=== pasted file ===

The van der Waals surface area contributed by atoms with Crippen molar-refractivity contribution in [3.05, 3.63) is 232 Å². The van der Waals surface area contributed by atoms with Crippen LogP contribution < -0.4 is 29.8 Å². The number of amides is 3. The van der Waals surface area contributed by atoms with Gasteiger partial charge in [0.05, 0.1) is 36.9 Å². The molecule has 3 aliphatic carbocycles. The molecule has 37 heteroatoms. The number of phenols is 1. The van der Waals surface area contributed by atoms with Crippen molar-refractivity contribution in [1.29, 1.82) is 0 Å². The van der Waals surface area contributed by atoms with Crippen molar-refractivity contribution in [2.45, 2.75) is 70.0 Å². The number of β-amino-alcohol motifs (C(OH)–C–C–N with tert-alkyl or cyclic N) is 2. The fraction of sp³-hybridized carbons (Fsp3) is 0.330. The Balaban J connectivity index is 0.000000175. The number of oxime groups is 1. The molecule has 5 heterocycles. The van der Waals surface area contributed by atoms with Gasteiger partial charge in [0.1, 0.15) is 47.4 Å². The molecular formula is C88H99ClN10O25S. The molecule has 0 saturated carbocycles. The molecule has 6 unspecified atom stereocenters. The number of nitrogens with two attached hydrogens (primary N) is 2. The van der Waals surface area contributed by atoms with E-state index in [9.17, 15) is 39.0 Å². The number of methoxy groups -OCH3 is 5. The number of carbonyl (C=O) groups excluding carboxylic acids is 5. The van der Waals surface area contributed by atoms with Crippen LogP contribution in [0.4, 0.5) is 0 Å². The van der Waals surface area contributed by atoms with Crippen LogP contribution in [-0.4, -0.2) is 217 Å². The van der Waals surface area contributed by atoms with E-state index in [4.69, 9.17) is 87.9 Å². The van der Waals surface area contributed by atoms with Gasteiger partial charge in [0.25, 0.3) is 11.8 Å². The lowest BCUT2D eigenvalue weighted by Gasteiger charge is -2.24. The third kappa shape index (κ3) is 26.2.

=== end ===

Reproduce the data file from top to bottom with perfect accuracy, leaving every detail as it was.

The van der Waals surface area contributed by atoms with Crippen molar-refractivity contribution in [3.05, 3.63) is 232 Å². The van der Waals surface area contributed by atoms with Crippen LogP contribution < -0.4 is 29.8 Å². The number of amides is 3. The van der Waals surface area contributed by atoms with Gasteiger partial charge in [0.05, 0.1) is 36.9 Å². The molecule has 3 aliphatic carbocycles. The molecule has 37 heteroatoms. The number of phenols is 1. The van der Waals surface area contributed by atoms with Crippen molar-refractivity contribution in [1.29, 1.82) is 0 Å². The van der Waals surface area contributed by atoms with Crippen molar-refractivity contribution in [2.45, 2.75) is 70.0 Å². The number of β-amino-alcohol motifs (C(OH)–C–C–N with tert-alkyl or cyclic N) is 2. The fraction of sp³-hybridized carbons (Fsp3) is 0.330. The Balaban J connectivity index is 0.000000175. The number of oxime groups is 1. The molecule has 5 heterocycles. The van der Waals surface area contributed by atoms with Gasteiger partial charge in [0.1, 0.15) is 47.4 Å². The molecular formula is C88H99ClN10O25S. The molecule has 0 saturated carbocycles. The molecule has 6 unspecified atom stereocenters. The number of nitrogens with two attached hydrogens (primary N) is 2. The van der Waals surface area contributed by atoms with E-state index in [9.17, 15) is 39.0 Å². The number of methoxy groups -OCH3 is 5. The number of carbonyl (C=O) groups excluding carboxylic acids is 5. The van der Waals surface area contributed by atoms with Crippen LogP contribution in [0.4, 0.5) is 0 Å². The van der Waals surface area contributed by atoms with Crippen LogP contribution in [-0.4, -0.2) is 217 Å². The van der Waals surface area contributed by atoms with E-state index in [4.69, 9.17) is 87.9 Å². The van der Waals surface area contributed by atoms with Gasteiger partial charge in [0.25, 0.3) is 11.8 Å². The lowest BCUT2D eigenvalue weighted by Gasteiger charge is -2.24. The third kappa shape index (κ3) is 26.2.